Chess - The Scotsman 11/03/13

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Question: How does White mate in two?

As a colourful cast of 115 cardinals gather in Rome to choose who will lead a Catholic church in crisis, I’m sure that the least of their worries for the selection procedure will bewhether he can play chess like Pope John Paul II.

When Cardinal Karl Wojtyla was elected to the papal throne in 1978, rumours spread in chess circles that he was an expert chess-player and study composer. Divine if it were true, but it all turned out to be an elaborate hoax almost on a par with the Hitler Diaries, with several chess magazines and national newspapers falling for it.

The myth was given credibility with a column published by GM Larry Evans in the Washington Post, offering today’s diagram as being a problem composed by Karl Wojtyla, Poland 1946. The mate in two starts with 1. Qa7! More composed studies then surfaced and were subsequently published as that of the pope’s – but in 1995, the hoax was confirmed by a handwritten note from the pope himself, on a picture postcard of a Madonna from the Vatican collection, sent to the Polish Chess Union.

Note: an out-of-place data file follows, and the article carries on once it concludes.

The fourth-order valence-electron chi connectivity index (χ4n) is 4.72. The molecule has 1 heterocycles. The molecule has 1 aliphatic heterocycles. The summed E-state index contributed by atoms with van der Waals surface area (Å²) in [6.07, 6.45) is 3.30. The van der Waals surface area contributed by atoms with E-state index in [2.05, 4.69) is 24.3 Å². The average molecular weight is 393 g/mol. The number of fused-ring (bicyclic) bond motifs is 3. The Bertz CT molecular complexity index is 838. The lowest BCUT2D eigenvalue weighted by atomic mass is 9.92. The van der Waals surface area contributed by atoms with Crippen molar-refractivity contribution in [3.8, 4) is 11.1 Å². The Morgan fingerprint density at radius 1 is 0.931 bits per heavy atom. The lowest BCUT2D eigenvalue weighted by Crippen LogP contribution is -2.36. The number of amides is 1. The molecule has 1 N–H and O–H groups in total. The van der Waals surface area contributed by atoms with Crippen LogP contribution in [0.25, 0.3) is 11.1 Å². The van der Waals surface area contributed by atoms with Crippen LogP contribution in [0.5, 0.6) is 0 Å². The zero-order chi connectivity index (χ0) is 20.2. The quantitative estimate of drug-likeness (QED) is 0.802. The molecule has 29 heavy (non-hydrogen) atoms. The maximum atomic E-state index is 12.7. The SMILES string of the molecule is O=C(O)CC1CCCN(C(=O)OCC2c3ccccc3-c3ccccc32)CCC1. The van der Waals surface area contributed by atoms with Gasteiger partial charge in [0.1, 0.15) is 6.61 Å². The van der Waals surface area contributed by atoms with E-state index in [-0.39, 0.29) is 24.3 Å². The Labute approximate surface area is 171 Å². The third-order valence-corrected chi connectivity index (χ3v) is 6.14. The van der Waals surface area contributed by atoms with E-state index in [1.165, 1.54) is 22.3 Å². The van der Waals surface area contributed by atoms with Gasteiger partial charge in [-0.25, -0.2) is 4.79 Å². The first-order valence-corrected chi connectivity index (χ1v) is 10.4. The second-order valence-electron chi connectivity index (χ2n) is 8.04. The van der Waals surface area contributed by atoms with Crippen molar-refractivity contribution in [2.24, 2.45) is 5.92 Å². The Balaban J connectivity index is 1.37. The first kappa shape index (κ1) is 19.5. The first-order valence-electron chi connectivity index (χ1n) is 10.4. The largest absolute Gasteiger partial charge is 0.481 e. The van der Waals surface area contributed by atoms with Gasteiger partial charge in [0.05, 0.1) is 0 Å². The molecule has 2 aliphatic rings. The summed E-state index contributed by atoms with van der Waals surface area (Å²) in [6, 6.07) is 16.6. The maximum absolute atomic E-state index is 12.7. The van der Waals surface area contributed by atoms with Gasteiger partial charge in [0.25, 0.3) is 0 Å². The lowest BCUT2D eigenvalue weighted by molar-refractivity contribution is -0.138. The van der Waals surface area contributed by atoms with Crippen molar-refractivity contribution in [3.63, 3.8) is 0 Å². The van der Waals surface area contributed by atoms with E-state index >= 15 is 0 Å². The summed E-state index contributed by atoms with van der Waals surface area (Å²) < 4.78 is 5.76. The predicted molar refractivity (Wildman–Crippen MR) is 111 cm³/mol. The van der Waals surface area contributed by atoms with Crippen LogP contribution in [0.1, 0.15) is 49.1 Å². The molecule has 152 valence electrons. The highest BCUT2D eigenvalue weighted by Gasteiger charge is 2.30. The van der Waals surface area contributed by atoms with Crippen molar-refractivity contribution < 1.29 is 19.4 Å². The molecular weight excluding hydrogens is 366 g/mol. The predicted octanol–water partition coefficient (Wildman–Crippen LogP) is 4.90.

There is though a history of talented chess-playing Catholic prelates, arguably the most famous being the 16th-century Spanish cleric and opening theorist Ruy López de Segrua. He was regarded as the first superstar of chess, and left a lasting legacy with one of the most famous and historic openings that bears his name: the Ruy Lopez.

S Azarov – T Baron

29th Cappelle la Grande Open, (3)

Ruy Lopez

1 e4 e5 2 Nf3 Nc6 3 Bb5 a6 4 Ba4 Nf6 5 0–0 Be7 6 Re1 b5 7 Bb3 d6 8 c3 0–0 9 h3 Nb8 10 d4 Nbd7 11 Nbd2 Bb7 12 Bc2 Re8 13 Nf1 Bf8 14 Ng3 g6 15 a4 c5 16 d5 c4 17 Bg5 h6 18 Be3 Nc5 19 Qd2 h5 20 Bg5 Be7 21 Ra3 Nfd7 22 Be3 Bf6 23 Rea1 Nb6 24 axb5 axb5 25 Rxa8 Nxa8 26 Ng5 Nb6 27 Bxc5 dxc5 28 h4 Nc8 29 Qe3 Qc7 30 Bd1 Bg7 31 Bxh5 gxh5 32 Qf3 Nd6 33 Qxh5 Kf8 34 Qh7 Bf6 35 Ne6+ Rxe6 36 dxe6 Qe7 37 exf7 Qxf7 38 Qh6+ Qg7 39 Qxg7+ Bxg7 40 f3 Bh6 41 Rd1 Bf4 42 Rxd6 Bxg3 43 Rb6 1–0